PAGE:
If you do take the interview, I would highly recommend not going in with that chip on your shoulder. A seemingly disinterested interviewee will be dropped lower than an friendly, interesting open one.
 
OP
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I'm currently on 4 waitlists and 4 "on hold" - whatever that means. In retrospect, I think this has to be related to my application not being complete until very late. I would love to interview at the places I've been waitlisted at. What are my chances of actually hearing back from them? Also, I'm especially concerned because the places that I am waitlisted at are pretty competitive programs. So, it makes me wonder who in their right mind would cancel their interview at really competitive programs. What can I do to improve my chances of actually getting an interview off waitlist?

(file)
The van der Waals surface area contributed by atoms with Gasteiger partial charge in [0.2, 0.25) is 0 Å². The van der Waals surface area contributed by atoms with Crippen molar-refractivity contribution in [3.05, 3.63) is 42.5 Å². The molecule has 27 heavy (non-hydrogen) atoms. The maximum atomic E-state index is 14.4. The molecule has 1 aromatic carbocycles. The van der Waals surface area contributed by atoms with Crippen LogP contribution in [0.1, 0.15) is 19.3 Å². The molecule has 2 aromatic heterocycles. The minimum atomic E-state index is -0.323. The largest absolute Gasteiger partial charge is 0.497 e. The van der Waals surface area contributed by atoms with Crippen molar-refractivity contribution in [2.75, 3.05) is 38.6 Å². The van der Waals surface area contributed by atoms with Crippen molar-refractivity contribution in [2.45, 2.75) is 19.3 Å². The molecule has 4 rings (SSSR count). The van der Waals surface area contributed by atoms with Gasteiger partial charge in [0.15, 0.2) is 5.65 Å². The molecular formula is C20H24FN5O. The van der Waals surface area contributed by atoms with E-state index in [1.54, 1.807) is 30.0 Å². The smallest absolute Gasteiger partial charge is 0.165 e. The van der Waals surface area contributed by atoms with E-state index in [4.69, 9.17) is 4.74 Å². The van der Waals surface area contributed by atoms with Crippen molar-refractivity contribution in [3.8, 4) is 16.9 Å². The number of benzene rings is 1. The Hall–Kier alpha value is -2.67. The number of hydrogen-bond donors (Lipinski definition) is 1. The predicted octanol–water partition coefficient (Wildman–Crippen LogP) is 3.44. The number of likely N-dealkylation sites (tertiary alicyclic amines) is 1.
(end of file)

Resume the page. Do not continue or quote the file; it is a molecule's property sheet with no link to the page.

gutonc

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i would love to interview at the places i've been waitlisted at. What are my chances of actually hearing back from them?
50% ± 50%
 
Nov 10, 2010
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I've heard pros and cons about both methods. I too have not heard from several programs and would like to call the Residency Coordinator to get a status update (at this point if it's a rejection, I would like to know). Would this method be ok?

Thanks for your help :)
 

roja

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Calling the program coordinator is fine. Be very nice and polite. Don't call every day.
 

Colbert